N.C. Division of Motor Vehicles driver’s license examiner Daniel Johnson helps a customer at one of two mobile workstations that visit the Renaissance Centre in Wake Forest on the first and third Monday of every month. Richard Stradling rstradling@newsobserver.com
N.C. Division of Motor Vehicles driver’s license examiner Daniel Johnson helps a customer at one of two mobile workstations that visit the Renaissance Centre in Wake Forest on the first and third Monday of every month. Richard Stradling rstradling@newsobserver.com

Morning Newsletter

There are often no lines at these DMV offices, so why is no one using them?

By Richard Stradling


November 30, 2017 12:19 PM


Two years ago, as part of a drive to improve customer service, the N.C. Division of Motor Vehicles thought it had hit upon a better way to save rural customers long drives to DMV offices.

Their solution? Nine specially outfitted Chevrolet Suburbans that would travel to remote parts of the state where residents normally need to drive 30 minutes or more to the closest DMV office. DMV officials said these SUV-based mobile offices, which cost a total of $2.5 million to buy and equip, would serve more than 20,000 people in their first year of operation.

But through September of this year, the mobile units had reached just 5,303 customers, including nearly 400 state prisoners, putting the program on a pace to fall far short of its goal.

Statewide, the mobile offices see fewer than 14 people per day on average, but that number varies widely among the 42 places they visit. At 17 stops, the SUV offices averaged less than 10 customers a day; at nine stops, mostly in small Eastern North Carolina towns such as Trenton, Swan Quarter and Snow Hill, they’ve served five or fewer people a day.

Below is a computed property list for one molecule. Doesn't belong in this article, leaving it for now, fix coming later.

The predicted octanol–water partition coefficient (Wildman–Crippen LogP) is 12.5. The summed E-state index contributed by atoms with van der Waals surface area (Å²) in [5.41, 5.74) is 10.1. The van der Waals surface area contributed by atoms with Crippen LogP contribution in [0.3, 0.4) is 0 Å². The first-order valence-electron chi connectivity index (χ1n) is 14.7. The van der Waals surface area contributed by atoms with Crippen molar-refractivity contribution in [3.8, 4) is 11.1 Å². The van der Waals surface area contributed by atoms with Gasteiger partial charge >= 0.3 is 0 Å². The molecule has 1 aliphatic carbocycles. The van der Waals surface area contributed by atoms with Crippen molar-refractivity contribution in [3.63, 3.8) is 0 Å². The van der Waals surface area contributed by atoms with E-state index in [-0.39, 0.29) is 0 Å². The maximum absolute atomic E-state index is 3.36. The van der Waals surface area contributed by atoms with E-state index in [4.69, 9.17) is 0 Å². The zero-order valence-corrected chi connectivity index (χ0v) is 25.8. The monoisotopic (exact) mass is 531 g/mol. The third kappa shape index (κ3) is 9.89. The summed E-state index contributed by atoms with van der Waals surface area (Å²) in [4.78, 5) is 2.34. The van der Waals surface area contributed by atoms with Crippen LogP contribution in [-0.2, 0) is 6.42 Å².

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“When you get to less than five a day, that’s not optimal utilization,” said Torre Jessup, the DMV commissioner. “We’ve got to figure that out.”

McCrory’s plan

Each Chevrolet Suburban contains two coffin-shaped boxes that rest on ambulance gurneys and fold out into a desk with all the equipment someone would need to issue or renew a driver’s license. These workstations are unloaded and wheeled inside a building, such as a town hall, fire station or senior center.

Jessup says before DMV can make better use of its SUV offices, it first must determine how many people one can expect to serve in a day. Under the right conditions, a workstation at a DMV office can serve 50 customers in an 8-hour day, Jessup said. With travel and set-up time and breaks for the two- or three-person staff, a mobile office wouldn’t be expected to serve that many.